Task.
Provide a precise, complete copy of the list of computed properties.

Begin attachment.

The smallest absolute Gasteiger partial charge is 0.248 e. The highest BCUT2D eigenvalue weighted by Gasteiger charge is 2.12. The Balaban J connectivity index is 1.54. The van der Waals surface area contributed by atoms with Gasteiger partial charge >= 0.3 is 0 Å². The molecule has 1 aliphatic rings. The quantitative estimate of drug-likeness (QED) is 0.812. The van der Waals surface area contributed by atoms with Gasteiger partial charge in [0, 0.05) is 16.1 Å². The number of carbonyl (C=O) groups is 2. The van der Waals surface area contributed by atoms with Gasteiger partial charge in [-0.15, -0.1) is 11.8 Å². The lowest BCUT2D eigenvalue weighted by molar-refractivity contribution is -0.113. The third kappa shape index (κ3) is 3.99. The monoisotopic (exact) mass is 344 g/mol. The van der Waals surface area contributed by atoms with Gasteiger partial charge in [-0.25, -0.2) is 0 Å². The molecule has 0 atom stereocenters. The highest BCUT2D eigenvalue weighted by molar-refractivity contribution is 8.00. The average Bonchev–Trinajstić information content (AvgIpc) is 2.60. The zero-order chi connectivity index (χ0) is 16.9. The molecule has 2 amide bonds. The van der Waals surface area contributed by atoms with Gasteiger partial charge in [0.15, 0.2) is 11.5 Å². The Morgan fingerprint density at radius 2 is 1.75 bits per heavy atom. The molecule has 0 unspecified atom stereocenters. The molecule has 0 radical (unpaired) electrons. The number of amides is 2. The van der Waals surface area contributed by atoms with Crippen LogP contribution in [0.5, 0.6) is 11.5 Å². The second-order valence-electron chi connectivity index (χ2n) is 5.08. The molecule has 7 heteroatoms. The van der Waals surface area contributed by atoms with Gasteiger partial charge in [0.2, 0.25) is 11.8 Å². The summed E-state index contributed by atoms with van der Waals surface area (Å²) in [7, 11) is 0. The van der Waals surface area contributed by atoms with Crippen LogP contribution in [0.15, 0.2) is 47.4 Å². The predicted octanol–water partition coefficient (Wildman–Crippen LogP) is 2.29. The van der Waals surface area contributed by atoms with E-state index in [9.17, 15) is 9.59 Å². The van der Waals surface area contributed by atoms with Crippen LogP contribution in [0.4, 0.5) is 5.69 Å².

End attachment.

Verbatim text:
The smallest absolute Gasteiger partial charge is 0.248 e. The highest BCUT2D eigenvalue weighted by Gasteiger charge is 2.12. The Balaban J connectivity index is 1.54. The van der Waals surface area contributed by atoms with Gasteiger partial charge >= 0.3 is 0 Å². The molecule has 1 aliphatic rings. The quantitative estimate of drug-likeness (QED) is 0.812. The van der Waals surface area contributed by atoms with Gasteiger partial charge in [0, 0.05) is 16.1 Å². The number of carbonyl (C=O) groups is 2. The van der Waals surface area contributed by atoms with Gasteiger partial charge in [-0.15, -0.1) is 11.8 Å². The lowest BCUT2D eigenvalue weighted by molar-refractivity contribution is -0.113. The third kappa shape index (κ3) is 3.99. The monoisotopic (exact) mass is 344 g/mol. The van der Waals surface area contributed by atoms with Gasteiger partial charge in [-0.25, -0.2) is 0 Å². The molecule has 0 atom stereocenters. The highest BCUT2D eigenvalue weighted by molar-refractivity contribution is 8.00. The average Bonchev–Trinajstić information content (AvgIpc) is 2.60. The zero-order chi connectivity index (χ0) is 16.9. The molecule has 2 amide bonds. The van der Waals surface area contributed by atoms with Gasteiger partial charge in [0.15, 0.2) is 11.5 Å². The Morgan fingerprint density at radius 2 is 1.75 bits per heavy atom. The molecule has 0 unspecified atom stereocenters. The molecule has 0 radical (unpaired) electrons. The number of amides is 2. The van der Waals surface area contributed by atoms with Crippen LogP contribution in [0.5, 0.6) is 11.5 Å². The second-order valence-electron chi connectivity index (χ2n) is 5.08. The molecule has 7 heteroatoms. The van der Waals surface area contributed by atoms with Gasteiger partial charge in [0.2, 0.25) is 11.8 Å². The summed E-state index contributed by atoms with van der Waals surface area (Å²) in [7, 11) is 0. The van der Waals surface area contributed by atoms with Crippen LogP contribution in [0.15, 0.2) is 47.4 Å². The predicted octanol–water partition coefficient (Wildman–Crippen LogP) is 2.29. The van der Waals surface area contributed by atoms with E-state index in [9.17, 15) is 9.59 Å². The van der Waals surface area contributed by atoms with Crippen LogP contribution in [0.4, 0.5) is 5.69 Å².